Does antibody generation raise a number of questions like what is the difference between their classes, forms, and types? And how do recombinant monoclonal antibodies (rAbs) overcome the drawbacks of classical monoclonal antibodies (mAbs)?
Monoclonal antibodies are ubiquitous in biomedical research and medicine. They are used to fight, diagnose, and study disease, and to develop and test new drugs. Antibodies are divided into some classes or isotypes, several subtypes, and forms, and can be generated in vivo or in vitro.
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Antibodies (Abs) are blood glycoproteins that belong to the immunoglobulin superfamily and make up the majority of the gamma globulin fraction of blood proteins. However, they can also be found in other body fluids.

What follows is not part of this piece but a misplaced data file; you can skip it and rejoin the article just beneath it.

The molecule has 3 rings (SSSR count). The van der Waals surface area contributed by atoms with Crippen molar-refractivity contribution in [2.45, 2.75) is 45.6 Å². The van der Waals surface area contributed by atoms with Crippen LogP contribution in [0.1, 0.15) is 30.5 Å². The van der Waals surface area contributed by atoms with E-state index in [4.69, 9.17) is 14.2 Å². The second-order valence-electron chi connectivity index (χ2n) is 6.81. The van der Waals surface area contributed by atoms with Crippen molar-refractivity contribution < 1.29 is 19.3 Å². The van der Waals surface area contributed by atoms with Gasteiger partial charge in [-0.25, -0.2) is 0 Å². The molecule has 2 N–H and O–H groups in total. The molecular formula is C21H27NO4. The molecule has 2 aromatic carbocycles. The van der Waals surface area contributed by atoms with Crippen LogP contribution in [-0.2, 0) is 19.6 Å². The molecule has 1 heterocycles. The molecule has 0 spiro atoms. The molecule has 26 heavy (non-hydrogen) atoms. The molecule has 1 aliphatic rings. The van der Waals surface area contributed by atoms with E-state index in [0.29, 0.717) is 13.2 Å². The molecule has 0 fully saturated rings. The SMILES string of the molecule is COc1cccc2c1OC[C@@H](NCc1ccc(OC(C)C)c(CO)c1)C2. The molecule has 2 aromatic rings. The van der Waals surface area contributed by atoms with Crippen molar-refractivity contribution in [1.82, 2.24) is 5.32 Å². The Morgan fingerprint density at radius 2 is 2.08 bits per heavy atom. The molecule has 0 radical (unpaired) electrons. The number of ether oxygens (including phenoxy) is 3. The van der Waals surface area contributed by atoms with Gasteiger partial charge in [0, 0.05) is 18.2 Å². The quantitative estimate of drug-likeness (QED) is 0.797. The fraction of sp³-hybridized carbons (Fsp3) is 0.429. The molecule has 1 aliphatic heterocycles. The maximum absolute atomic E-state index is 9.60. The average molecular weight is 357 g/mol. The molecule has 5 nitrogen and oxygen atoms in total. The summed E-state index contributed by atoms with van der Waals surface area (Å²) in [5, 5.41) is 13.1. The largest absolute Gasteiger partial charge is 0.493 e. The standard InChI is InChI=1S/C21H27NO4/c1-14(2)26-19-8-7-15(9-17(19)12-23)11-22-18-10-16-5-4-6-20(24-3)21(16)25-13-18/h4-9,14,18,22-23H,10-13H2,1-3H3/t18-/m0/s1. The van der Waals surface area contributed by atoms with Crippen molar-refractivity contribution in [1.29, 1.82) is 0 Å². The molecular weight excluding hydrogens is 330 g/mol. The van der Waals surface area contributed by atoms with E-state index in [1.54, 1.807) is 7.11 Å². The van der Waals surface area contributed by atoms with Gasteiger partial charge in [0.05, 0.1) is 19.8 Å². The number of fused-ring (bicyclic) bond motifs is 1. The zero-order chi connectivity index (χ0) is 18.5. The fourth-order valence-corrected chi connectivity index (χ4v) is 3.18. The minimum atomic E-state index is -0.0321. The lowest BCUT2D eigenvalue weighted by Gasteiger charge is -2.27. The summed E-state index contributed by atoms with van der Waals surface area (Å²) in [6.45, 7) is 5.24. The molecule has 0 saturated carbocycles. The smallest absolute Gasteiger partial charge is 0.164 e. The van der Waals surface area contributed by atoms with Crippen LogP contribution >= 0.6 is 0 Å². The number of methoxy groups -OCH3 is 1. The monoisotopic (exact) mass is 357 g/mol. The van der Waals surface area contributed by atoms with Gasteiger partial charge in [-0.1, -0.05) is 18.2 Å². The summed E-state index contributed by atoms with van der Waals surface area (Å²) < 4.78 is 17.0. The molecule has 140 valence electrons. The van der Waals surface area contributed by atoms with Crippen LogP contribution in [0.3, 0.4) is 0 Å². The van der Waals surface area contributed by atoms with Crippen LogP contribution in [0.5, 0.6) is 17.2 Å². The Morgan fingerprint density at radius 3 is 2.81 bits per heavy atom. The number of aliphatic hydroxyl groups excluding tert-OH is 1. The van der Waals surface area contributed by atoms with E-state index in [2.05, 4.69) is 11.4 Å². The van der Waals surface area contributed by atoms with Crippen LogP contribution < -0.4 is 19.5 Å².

They are secreted by B cells or membrane-bound B cells through their Fc region to the B cell receptor (BCR) in response to foreign organisms or the presence of antigens (bacteria, viruses, etc.). Each antibody contains a variable region of Fab which has a paratope at the end that is specific for a particular antigenic epitope.
When these two structures bind together, Ab can tag foreign bodies or infected cells to neutralize them directly or allow other cells of the immune system to attack them. Stomach production is a major function of the humoral immune system.